Florida Foreclosure Laws – What Happens To Tenants When Landlords Get Foreclosed On?

Florida foreclosure laws have specific provisions to protect the rights and interest of tenants in a situation when the landlord gets foreclosed on. When you rent a property, you sign a lease agreement. You must be well aware of what happens to that contract if your landlord goes behind on his/her mortgage and end up getting the property foreclosed. Following are some of the legal provisions that the laws in this state have provided for situations like these.

Protecting Tenants At Foreclosure Act Of 2009

As per this 2009 Act, automatic termination of the lease contracts applicable on buildings that are going to be foreclosed is strictly prohibited. For example, if a tenant has signed a lease agreement of twelve months and if the property gets the foreclosure notice during the fourth month, the tenant has the legal right to continue living in the building for the remaining period (8 months). It is just that the ownership of the building will change. The tenants may get a new landlord. However, Florida foreclosure laws have also made some room for exceptions. The tenants may not be able to continue living in their residence if the new landlord wants to occupy the building. In that situation, the tenants will have to vacate the property within three months. The new landlord must give them a 90-day notice in this regard.

Get Informed

In order to be on a safe side, you must keep yourself up-to-date on whether your landlord is behind the mortgage. When you know things in advance, you can plan accordingly to avoid the unexpected hassles in future. You can contact your local state department in order to find out detailed information about the ownership and financing status of the property you are residing in. If you are just not sure about it, but suspect that things may go wrong, you may like to consult an attorney.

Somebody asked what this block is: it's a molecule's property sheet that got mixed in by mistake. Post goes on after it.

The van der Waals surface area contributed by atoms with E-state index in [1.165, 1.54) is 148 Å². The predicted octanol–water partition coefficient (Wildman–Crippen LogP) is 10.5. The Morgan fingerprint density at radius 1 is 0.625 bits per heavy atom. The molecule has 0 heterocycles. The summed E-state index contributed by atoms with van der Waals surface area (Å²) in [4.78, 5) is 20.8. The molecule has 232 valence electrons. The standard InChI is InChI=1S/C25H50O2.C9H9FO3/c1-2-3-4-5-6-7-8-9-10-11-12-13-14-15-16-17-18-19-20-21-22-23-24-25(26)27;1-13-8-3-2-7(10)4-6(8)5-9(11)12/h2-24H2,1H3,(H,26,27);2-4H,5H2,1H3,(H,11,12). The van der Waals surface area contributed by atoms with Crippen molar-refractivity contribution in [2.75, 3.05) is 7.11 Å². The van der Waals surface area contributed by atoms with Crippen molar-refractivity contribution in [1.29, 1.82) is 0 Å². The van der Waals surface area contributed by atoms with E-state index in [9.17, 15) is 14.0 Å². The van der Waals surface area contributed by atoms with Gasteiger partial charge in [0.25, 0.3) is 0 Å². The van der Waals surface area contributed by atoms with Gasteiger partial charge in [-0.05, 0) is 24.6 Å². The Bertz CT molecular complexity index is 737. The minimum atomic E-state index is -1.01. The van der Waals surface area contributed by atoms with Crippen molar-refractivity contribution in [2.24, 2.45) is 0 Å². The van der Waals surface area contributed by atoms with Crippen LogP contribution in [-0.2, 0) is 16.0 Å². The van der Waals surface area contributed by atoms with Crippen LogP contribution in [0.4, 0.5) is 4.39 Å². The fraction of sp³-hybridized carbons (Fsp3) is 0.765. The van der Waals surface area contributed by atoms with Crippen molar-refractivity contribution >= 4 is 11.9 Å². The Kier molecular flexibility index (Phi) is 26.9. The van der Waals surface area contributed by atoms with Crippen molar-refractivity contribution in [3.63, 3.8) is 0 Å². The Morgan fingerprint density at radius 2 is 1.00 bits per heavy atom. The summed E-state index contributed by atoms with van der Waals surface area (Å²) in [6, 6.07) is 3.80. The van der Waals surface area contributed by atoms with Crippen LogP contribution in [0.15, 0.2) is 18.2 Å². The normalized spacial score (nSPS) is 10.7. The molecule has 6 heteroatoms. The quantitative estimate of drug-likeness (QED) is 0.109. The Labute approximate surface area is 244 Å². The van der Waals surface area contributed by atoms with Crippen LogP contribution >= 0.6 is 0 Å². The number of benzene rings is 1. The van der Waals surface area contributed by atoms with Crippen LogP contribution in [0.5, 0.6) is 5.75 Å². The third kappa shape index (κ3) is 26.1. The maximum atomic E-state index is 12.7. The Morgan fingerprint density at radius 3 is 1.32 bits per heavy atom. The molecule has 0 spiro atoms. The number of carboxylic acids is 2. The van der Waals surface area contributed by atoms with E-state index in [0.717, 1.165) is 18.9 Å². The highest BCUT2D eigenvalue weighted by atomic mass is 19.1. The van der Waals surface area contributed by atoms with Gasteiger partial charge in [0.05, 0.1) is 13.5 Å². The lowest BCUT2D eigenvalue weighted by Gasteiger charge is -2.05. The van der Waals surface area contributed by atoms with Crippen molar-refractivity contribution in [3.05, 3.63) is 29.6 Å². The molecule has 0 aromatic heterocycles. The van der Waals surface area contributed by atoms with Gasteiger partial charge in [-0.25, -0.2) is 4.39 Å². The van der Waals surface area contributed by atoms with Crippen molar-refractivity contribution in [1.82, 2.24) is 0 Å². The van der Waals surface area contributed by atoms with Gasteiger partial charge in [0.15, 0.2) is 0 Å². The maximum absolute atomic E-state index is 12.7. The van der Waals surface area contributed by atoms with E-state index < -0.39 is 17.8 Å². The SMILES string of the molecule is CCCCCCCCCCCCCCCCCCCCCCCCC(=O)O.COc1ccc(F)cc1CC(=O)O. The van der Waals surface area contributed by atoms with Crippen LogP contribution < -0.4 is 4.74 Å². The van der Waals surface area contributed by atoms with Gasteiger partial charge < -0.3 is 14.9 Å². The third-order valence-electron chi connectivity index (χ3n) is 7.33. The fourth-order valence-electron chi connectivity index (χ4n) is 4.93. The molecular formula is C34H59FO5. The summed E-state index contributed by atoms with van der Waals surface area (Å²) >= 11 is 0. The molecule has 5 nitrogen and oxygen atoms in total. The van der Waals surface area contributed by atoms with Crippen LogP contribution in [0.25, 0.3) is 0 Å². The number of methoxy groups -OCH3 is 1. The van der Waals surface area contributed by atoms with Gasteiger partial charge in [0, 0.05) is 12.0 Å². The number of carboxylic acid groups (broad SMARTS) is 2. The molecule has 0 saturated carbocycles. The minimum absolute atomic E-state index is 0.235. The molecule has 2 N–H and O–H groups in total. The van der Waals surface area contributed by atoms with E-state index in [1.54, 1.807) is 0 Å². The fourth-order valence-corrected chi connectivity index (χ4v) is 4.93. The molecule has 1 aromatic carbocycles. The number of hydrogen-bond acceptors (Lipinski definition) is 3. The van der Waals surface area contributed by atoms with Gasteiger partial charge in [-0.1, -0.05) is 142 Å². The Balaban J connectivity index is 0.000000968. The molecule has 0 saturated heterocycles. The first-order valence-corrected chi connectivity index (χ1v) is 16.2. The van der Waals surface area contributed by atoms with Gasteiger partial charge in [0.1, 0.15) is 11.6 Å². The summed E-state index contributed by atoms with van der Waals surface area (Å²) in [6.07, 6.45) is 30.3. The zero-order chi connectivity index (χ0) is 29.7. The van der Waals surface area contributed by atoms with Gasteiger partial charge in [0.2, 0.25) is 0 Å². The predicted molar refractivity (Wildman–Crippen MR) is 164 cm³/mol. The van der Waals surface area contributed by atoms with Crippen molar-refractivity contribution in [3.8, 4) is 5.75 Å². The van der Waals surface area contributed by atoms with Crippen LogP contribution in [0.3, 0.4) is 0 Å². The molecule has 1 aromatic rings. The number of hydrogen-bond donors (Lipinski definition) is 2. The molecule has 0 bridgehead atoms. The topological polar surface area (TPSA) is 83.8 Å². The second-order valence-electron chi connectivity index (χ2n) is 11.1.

Repayment Of Security Deposit

Florida foreclosure laws have also made certain provisions regarding the repayment of the security deposit. In most cases, tenants have to pay a certain amount of money to the landlord as part of security deposit. This deposit is refundable when the property is vacated. When a property gets a foreclosure notice, it is a clear indication that the landlord is going through a deep financial crisis and that he/she is not even in a position to repay the security deposit. So, how are you going to get your money back? As per the laws in Florida, even if a property is being foreclosed, the tenants still have the legal right to get the deposit back. However, for this, a certain procedure has to be followed. Generally, it involves filing a suit in a small claim court. Here, it is important for you to keep in mind that you can file the case in the county where the rented property is located even if your landlord lives somewhere else.

As per Florida foreclosure laws, when a tenant files a case, the court requires him/her to go through a pre-trial hearing where attempts are made to reach some kind of mutually agreeable agreement between the tenant and the landlord. The trial occurs only if no such agreement is finalized.